5 ways to build your Domain Knowledge




Like other professionals, software testers continuously attempt to add value to their work. Provided they are able to take time from their tests, they attempt the following in order to excel in their projects:
1. Define and tune the testing methodologies in use (process improvement)
2. Find out and use any automation tools to provide more/ regular test coverage or speed up their existing tests (new or more test automation)
3. Report test results to the stakeholders in a more useful way (better communication)

One improvement area that is overlooked by many testers is their domain (business) knowledge related to their project. In this post, I would like to draw the attention of my reader to this point.

Professionals from many backgrounds work in the software testing field. Some professionals have vast experience in the testing field. They are aware of many ways to test, they might have good people skills and reporting skills and they might be aware of many resources and tools that they could leverage in their tests. Some other professionals are ex-developers and they bring their technical acumen to testing. They usually have rich experience in at least one development environment, they are quick to conceptualize the implementation of the software they test and they can learn any new test automation tools very quickly. There is a third category of professionals who work in the software testing field. They come from the business background. They have been in the industry for a long time and they are keenly aware of the general requirements of the business and the end-users. Of course, these professionals from the business background might not know a great deal about testing methodologies or test automation tools but they know the business domain.

If you work in the software-testing field and you do not belong to the third category of professionals, you should know that building up your domain knowledge would put you ahead of many colleagues and fellow testers who do not choose to build that knowledge actively.

Let us look at the various ways in which you can increase your domain knowledge related to your project. Many software testers who have not worked in prior projects related to an industry e.g. investment banking, retail and so on learn about the project from the available documentation and the knowledge given to them by their project team members. The documentation may exist in the form of a requirements specifications, design specifications or user stories. The project team members may provide them knowledge in meetings or casual interactions. However, the initial learning from the team and continuous learning from the feedback given by the business are not the only ways to get the domain knowledge. You should consider the other ways to build up your domain knowledge:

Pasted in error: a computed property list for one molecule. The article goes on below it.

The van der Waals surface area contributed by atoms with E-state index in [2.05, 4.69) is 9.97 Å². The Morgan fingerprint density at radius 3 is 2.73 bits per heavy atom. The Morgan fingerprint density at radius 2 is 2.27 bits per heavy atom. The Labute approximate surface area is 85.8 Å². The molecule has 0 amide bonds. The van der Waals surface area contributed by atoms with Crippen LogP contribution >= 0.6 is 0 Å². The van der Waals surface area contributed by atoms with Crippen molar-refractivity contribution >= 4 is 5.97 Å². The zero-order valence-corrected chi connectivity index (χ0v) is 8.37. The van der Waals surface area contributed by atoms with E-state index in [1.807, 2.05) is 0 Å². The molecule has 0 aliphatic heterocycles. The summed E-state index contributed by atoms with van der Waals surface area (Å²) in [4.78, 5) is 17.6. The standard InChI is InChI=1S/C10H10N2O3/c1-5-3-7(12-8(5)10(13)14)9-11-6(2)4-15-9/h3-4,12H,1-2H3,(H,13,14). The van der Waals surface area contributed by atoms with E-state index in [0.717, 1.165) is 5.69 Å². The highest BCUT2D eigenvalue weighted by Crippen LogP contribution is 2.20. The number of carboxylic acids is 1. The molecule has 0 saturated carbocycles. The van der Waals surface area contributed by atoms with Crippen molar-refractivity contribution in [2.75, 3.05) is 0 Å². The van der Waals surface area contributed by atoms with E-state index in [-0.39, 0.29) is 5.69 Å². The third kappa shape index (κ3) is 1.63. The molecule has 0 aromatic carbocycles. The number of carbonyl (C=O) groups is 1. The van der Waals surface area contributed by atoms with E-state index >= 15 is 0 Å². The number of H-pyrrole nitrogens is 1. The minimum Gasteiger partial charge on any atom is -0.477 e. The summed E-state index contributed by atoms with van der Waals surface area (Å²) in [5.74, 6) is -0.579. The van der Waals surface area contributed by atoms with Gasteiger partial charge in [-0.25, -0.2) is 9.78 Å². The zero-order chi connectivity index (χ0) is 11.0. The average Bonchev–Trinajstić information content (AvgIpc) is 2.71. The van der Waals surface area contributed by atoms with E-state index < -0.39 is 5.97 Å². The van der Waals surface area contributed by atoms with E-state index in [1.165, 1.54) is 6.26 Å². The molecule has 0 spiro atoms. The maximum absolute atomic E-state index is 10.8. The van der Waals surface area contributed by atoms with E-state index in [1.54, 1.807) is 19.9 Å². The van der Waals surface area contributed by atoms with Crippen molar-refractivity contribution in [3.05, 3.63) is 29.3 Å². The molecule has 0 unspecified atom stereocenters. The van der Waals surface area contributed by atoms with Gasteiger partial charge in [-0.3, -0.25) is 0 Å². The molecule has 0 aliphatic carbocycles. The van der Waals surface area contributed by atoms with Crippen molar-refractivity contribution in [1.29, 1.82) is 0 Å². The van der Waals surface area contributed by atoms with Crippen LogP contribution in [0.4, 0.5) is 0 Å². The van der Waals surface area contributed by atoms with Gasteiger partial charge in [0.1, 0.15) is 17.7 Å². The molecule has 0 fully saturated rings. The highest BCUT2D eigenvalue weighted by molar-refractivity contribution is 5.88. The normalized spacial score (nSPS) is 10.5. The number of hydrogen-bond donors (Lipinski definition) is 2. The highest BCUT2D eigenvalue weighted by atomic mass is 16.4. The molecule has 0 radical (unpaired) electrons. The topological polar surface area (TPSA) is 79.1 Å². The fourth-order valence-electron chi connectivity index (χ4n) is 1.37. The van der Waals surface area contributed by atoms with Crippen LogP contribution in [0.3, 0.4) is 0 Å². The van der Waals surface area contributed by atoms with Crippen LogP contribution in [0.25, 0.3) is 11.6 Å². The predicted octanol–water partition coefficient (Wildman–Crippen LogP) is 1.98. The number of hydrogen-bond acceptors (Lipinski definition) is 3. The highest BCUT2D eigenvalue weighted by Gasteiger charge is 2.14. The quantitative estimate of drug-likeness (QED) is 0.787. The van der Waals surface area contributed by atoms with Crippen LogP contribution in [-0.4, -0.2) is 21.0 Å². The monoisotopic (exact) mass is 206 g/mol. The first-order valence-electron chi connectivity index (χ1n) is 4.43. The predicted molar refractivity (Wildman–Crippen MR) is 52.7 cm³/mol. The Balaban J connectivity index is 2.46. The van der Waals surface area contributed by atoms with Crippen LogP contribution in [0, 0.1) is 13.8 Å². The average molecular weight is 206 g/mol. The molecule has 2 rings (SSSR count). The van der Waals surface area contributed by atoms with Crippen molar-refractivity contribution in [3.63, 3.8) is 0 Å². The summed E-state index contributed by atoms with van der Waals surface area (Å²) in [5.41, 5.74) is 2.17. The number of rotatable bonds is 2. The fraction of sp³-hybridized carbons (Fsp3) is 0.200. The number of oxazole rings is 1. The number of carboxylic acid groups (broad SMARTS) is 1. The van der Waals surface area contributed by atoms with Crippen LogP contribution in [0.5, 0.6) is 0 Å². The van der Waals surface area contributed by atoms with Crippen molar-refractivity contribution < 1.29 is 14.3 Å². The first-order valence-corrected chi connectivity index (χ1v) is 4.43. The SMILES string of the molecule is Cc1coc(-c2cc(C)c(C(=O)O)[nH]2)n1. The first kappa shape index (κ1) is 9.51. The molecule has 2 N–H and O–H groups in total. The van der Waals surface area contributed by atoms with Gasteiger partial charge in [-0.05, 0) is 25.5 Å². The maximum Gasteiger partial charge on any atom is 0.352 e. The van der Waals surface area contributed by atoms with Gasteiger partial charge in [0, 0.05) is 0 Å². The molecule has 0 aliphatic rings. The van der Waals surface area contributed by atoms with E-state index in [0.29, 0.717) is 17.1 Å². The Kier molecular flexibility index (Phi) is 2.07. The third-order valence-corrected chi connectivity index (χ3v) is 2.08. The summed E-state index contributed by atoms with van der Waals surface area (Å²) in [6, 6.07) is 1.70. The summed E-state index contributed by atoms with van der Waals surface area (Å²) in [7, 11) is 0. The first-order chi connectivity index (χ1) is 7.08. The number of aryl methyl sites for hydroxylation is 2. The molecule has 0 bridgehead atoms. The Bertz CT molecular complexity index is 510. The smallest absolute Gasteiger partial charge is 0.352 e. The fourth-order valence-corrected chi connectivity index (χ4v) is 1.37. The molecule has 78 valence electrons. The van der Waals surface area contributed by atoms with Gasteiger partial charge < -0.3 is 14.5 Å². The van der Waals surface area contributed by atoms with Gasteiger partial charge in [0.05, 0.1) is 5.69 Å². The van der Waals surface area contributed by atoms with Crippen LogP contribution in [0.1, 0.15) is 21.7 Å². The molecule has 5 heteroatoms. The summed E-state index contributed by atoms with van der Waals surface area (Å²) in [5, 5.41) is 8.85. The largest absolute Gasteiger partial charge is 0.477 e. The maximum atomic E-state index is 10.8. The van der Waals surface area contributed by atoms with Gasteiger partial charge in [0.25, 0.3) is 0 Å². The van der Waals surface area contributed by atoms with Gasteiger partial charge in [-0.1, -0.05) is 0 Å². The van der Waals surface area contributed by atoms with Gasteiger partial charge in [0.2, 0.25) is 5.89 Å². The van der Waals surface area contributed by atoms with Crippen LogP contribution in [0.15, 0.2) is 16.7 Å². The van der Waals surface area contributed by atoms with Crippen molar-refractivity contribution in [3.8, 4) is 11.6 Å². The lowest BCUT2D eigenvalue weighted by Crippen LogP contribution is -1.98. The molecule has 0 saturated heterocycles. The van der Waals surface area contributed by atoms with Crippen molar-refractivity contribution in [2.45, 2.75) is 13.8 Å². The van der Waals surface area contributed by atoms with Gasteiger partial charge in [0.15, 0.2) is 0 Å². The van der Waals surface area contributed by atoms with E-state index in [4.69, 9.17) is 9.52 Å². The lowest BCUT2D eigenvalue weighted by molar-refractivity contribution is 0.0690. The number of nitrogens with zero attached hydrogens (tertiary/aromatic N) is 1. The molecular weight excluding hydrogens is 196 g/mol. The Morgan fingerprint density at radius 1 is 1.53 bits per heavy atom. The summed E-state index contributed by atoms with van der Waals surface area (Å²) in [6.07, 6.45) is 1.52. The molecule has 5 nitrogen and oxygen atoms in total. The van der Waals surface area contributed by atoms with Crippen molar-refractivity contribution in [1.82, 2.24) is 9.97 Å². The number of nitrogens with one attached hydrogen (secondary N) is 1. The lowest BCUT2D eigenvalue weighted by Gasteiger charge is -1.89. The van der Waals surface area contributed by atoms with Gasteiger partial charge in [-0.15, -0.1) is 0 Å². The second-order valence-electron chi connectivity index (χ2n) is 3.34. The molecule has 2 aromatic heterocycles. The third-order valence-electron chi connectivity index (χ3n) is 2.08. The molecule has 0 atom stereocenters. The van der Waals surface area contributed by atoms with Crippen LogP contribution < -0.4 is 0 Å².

1. Just get interested in the domain.
Even acknowledging to yourself that you need to know about the domain is helpful in itself. You would see the opportunities to educate yourself in the domain e.g. if you watch business news on television, you would find yourself paying attention to a program related to your domain. If you come to know about a local exhibition related to your domain, you could go visit there.

2. Read the business publications (articles, news items, web casts and so on).
By doing this, you would quickly become aware of the vocabulary and key concepts used in the business.

3. Get your hands on the documentation of similar projects done in the past and read it.
This would make you aware of the past issues and if it is a long-running project, you might become privy to information that is known to few people in your team or company.

4. If possible, work only in projects related to a particular industry.
This way, you would be able to leverage your existing domain knowledge.

5. Network and interact with professionals in the business.
Once you have some knowledge in your domain, you could build it further by networking. Professionals like to hear from each other and share information.

You can safely assume that either some software testing professionals would not consider actively building up their domain knowledge or even if they do so, they might not make a concerted effort in that direction. Therefore, if you make a regular effort to build up your domain knowledge further, you would get the following benefits:

1. The requirements of your project would be clearer to you.
2. You would be able to focus on the key aspects of the project easily.
3. Your reports (test results and defect reports) would contain the language of the business. You would strike rapport with the business stakeholders in this way.

Strengthen your domain knowledge and excel in testing.






Thanks & Regards ,

Prashant Vadher | QA Engineer

2 Comments:

Anonymous said...

hi prashant,
am new to testing.. just started reading foundation books. need some domain knowledge..can u help me please..any domain is fine.

Anonymous said...

my id is viji.v.ragav@gmail.com
chitra.

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